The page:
7. Stop Notice: A stop notice alerts the party paying for work of improvement of money due, which can obligate that party to withhold sufficient funds to cover noticed amounts.
8. Lien on Funds / Public Improvement Lien: A lien on funds is a lien against the money owed by the project owner under contract with the general contractor.
9. Demand Letter: A demand served upon a debtor, advising legal action may be taken including, but not limited to, filing a lien or suit to enforce a lien, making a claim against a bond, or filing suit to enforce a bond claim, or whatever other remedies may be available, if payment is not received within a specified time. Copies may also be sent to the owner, prime contractor, and subcontractors on a construction project.
10. Suit to Enforce Your Claim (aka Suit): A suit, or lawsuit, is an action in a court of law to enforce a claim. Is this the same as foreclosure? Foreclosure is a legal action to enforce a lien against real property with the purpose of having the property sold to satisfy the lien. Suit may lead to foreclosure. It has been our experience that suit does not usually result in foreclosure/sale of the property; more often, during the suit phase, settlement agreements are reached without the need for sale of the property.
11. Retainage / Holdback: Retainage is an agreed amount of a contract price retained (or withheld) from a contractor as assurance that subcontractors will be paid, and the job will be completed.
12. Lien Waiver: A lien waiver is a signed document in which the would-be lien claimant agrees to waive rights to its claim based on payment received. There are four types of lien waivers:
- Partial Conditional: waives rights to a claim for a dollar amount or through a specified date, conditioned upon receipt and clearance of the partial payment.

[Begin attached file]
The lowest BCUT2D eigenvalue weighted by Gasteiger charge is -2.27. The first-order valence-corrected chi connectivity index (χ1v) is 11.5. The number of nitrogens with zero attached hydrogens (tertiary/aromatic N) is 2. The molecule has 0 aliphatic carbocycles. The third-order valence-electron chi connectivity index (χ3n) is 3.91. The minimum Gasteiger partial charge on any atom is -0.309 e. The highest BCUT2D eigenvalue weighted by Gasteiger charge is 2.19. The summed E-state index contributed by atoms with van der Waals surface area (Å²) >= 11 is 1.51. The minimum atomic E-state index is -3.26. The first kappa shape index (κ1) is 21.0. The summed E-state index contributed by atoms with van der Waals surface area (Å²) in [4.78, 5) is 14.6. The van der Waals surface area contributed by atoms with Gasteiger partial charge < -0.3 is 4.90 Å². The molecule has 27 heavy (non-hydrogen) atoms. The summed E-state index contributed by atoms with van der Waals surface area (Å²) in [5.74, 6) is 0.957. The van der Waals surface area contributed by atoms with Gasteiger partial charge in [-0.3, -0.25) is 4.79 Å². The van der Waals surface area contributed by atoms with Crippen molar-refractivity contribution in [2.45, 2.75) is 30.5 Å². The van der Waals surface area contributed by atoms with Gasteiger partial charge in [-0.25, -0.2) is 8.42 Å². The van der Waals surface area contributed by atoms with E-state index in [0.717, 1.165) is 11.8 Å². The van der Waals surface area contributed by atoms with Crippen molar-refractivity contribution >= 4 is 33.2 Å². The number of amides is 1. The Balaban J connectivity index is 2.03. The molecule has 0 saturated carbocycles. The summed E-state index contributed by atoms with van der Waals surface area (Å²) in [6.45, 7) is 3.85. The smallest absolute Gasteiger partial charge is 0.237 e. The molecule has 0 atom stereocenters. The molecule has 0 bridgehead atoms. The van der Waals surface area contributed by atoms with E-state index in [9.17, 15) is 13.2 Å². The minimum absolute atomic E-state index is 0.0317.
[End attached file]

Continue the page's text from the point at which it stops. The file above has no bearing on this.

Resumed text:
- Partial Unconditional: waives rights to a claim for a dollar amount or through a specified date. The waiver is not conditioned upon clearance of a payment. If the check is not received, or does not clear, the contractor/subcontractor/supplier will have waived their rights to that partial payment.
- Final Conditional: waives rights to a claim, conditioned upon receipt and clearance of a final payment. If the contractor/subcontractor/supplier does not get the final payment, or the payment does not clear, the waiver does not waive their rights.
- Final Unconditional: waives all rights to a claim. The waiver is not conditioned upon clearance of a final payment. The contractor’s/subcontractor’s/supplier’s rights will be waived whether payment is received or cleared.
Pro-Tip: a lien waiver and a release of lien are not the same thing.
A lien waiver acknowledges receipt of payment whereas a release of lien releases a previously recorded document.
13. Joint Check Agreement: An agreement between two parties, allowing one to make payment through a joint check issued to two or more payees.
14. Release of Lien: A release of lien is a document recorded upon the satisfaction of a claim of lien. In other words, if you filed a mechanic’s lien and have been paid, you must release the lien.
If you have questions on any of the above or there are any I haven’t highlighted here, please contact us! There is a lot to learn in mechanic’s liens and construction credit, and we’re here to help.